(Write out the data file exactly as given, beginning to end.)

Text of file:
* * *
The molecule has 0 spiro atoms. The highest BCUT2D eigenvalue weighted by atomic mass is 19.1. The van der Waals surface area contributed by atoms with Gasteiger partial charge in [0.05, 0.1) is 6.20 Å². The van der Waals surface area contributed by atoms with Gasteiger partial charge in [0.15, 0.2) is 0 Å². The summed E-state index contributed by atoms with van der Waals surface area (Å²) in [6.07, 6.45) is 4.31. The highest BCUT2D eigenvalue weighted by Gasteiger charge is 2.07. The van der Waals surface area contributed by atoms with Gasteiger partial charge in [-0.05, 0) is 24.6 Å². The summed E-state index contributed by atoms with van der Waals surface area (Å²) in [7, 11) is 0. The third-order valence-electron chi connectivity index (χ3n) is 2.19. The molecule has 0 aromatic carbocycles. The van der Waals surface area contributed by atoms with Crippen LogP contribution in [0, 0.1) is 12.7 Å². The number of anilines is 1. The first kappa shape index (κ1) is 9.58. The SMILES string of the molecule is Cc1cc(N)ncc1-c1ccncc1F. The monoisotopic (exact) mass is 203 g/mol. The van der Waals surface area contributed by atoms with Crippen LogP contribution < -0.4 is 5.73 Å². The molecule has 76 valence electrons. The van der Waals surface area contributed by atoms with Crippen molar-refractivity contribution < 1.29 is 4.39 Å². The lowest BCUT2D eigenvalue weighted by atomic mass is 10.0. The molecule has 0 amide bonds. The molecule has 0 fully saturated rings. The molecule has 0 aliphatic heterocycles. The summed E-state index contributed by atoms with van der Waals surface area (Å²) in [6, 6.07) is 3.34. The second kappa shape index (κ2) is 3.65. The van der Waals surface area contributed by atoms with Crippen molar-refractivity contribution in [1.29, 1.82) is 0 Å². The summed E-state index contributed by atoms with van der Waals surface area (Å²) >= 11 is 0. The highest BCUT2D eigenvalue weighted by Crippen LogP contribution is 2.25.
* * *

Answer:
The molecule has 0 spiro atoms. The highest BCUT2D eigenvalue weighted by atomic mass is 19.1. The van der Waals surface area contributed by atoms with Gasteiger partial charge in [0.05, 0.1) is 6.20 Å². The van der Waals surface area contributed by atoms with Gasteiger partial charge in [0.15, 0.2) is 0 Å². The summed E-state index contributed by atoms with van der Waals surface area (Å²) in [6.07, 6.45) is 4.31. The highest BCUT2D eigenvalue weighted by Gasteiger charge is 2.07. The van der Waals surface area contributed by atoms with Gasteiger partial charge in [-0.05, 0) is 24.6 Å². The summed E-state index contributed by atoms with van der Waals surface area (Å²) in [7, 11) is 0. The third-order valence-electron chi connectivity index (χ3n) is 2.19. The molecule has 0 aromatic carbocycles. The van der Waals surface area contributed by atoms with Crippen LogP contribution in [0, 0.1) is 12.7 Å². The number of anilines is 1. The first kappa shape index (κ1) is 9.58. The SMILES string of the molecule is Cc1cc(N)ncc1-c1ccncc1F. The monoisotopic (exact) mass is 203 g/mol. The van der Waals surface area contributed by atoms with Crippen LogP contribution < -0.4 is 5.73 Å². The molecule has 76 valence electrons. The van der Waals surface area contributed by atoms with Crippen molar-refractivity contribution < 1.29 is 4.39 Å². The lowest BCUT2D eigenvalue weighted by atomic mass is 10.0. The molecule has 0 amide bonds. The molecule has 0 fully saturated rings. The molecule has 0 aliphatic heterocycles. The summed E-state index contributed by atoms with van der Waals surface area (Å²) in [6, 6.07) is 3.34. The second kappa shape index (κ2) is 3.65. The van der Waals surface area contributed by atoms with Crippen molar-refractivity contribution in [1.29, 1.82) is 0 Å². The summed E-state index contributed by atoms with van der Waals surface area (Å²) >= 11 is 0. The highest BCUT2D eigenvalue weighted by Crippen LogP contribution is 2.25.